To Rise Again at a Decent Hour: A Novel
Shortlisted for the Man Booker Prize, this big, brilliant, profoundly observed novel by National Book Award Finalist Joshua Ferris explores the absurdities of modern life and one man's search for meaning. Paul O'Rourke is a man made of contradictions: he loves the world, but doesn't know how to... show more
Shortlisted for the Man Booker Prize, this big, brilliant, profoundly observed novel by National Book Award Finalist Joshua Ferris explores the absurdities of modern life and one man's search for meaning.
Paul O'Rourke is a man made of contradictions: he loves the world, but doesn't know how to live in it. He's a Luddite addicted to his iPhone, a dentist with a nicotine habit, a rabid Red Sox fan devastated by their victories, and an atheist not quite willing to let go of God.
Then someone begins to impersonate Paul online, and he watches in horror as a website, a Facebook page, and a Twitter account are created in his name. What begins as an outrageous violation of his privacy soon becomes something more soul-frightening: the possibility that the online "Paul" might be a better version of the real thing. As Paul's quest to learn why his identity has been stolen deepens, he is forced to confront his troubled past and his uncertain future in a life disturbingly split between the real and the virtual.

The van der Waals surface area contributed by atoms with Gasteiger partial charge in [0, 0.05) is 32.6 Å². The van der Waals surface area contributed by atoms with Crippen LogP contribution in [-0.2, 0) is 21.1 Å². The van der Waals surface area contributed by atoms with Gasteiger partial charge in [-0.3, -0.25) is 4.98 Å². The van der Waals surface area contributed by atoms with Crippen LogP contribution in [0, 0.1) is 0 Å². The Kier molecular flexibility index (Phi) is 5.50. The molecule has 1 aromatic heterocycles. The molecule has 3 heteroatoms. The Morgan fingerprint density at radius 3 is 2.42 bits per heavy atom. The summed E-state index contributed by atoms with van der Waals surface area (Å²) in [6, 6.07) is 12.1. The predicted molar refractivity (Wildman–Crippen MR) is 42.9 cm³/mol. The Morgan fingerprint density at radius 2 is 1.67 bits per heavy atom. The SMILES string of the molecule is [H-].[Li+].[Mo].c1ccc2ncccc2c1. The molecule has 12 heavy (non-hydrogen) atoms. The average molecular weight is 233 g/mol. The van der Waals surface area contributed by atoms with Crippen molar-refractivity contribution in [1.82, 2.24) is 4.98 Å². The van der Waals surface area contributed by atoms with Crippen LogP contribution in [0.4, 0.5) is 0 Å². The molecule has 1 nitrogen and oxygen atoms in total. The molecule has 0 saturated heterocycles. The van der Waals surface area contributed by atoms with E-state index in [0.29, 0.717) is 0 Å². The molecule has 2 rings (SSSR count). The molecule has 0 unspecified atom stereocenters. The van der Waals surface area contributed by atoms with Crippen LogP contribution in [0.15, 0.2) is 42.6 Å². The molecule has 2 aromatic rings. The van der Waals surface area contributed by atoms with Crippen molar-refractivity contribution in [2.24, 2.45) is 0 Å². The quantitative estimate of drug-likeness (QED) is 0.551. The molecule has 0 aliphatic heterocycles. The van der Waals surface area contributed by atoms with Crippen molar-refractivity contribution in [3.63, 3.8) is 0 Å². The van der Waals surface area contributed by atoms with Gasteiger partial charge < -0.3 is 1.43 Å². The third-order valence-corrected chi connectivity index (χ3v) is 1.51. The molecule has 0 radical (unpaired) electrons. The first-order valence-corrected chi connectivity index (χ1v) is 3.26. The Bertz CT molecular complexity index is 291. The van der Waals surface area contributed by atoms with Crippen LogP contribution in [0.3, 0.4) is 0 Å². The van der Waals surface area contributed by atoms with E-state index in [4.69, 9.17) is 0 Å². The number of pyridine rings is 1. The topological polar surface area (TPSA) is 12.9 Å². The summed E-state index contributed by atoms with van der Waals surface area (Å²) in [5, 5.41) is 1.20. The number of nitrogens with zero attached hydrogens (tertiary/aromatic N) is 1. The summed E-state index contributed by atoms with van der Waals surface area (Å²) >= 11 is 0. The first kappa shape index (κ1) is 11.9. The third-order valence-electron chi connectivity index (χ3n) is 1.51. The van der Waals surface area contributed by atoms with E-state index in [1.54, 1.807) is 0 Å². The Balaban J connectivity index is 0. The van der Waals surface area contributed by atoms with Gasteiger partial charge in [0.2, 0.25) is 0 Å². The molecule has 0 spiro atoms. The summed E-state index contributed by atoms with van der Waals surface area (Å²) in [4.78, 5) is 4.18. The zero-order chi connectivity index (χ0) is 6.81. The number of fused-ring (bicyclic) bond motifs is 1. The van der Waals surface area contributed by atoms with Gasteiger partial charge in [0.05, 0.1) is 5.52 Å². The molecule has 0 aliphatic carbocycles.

At once laugh-out-loud funny about the absurdities of the modern world, and indelibly profound about the eternal questions of the meaning of life, love and truth, TO RISE AGAIN AT A DECENT HOUR is a deeply moving and constantly surprising tour de force.
Publish date: 06-05-2014
Publisher: Little, Brown and Company
Pages no: 341
Edition language: English
Not bad and kept me reading. Paul O’Rourke is a mess. To Rise Again at a Decent Hour focuses on the world, society, religion and baseball. Paul wants to fit in the world but he can’t understand it. Basically Paul avoids having an internet presence and only uses it to check up on the Red Sox until so...
ended about 2 chapters/segments after I was feeling some resolution and readiness for an epilogue or the end, but funny, vicious, empathetic, and thoughtful. A VERY enjoyable book.
Dr. Paul O'Rourke, DDS, is one of those characters you can't help but love to hate. And hate to love. He is such a curmudgeon. When O'Rourke is not busy making feeble attempts at normal conversation or getting lost in thoughts while seeing a patient, he is often enveloped in the most hilarious of ra...
Paul O'Rourke is a avowed atheist and Red Sox Fanatic working in New York City. Despite his thriving practice he is dissatisfied. He obsesses over his ex-girlfriend, and receptionist, Connie, and hates the popular obsession with online social networking and "me-machines" when it has nothing to do wi...
“Ha, ha.” As far as epigraphs go, these two interjectory words from the book of Job do as good a job as any at describing the book’s content: humorous, yet poignant. At first, I was laughing along at reading about the life of a seemingly obsessive Manhattan dentist: taping every Red Sox game fo...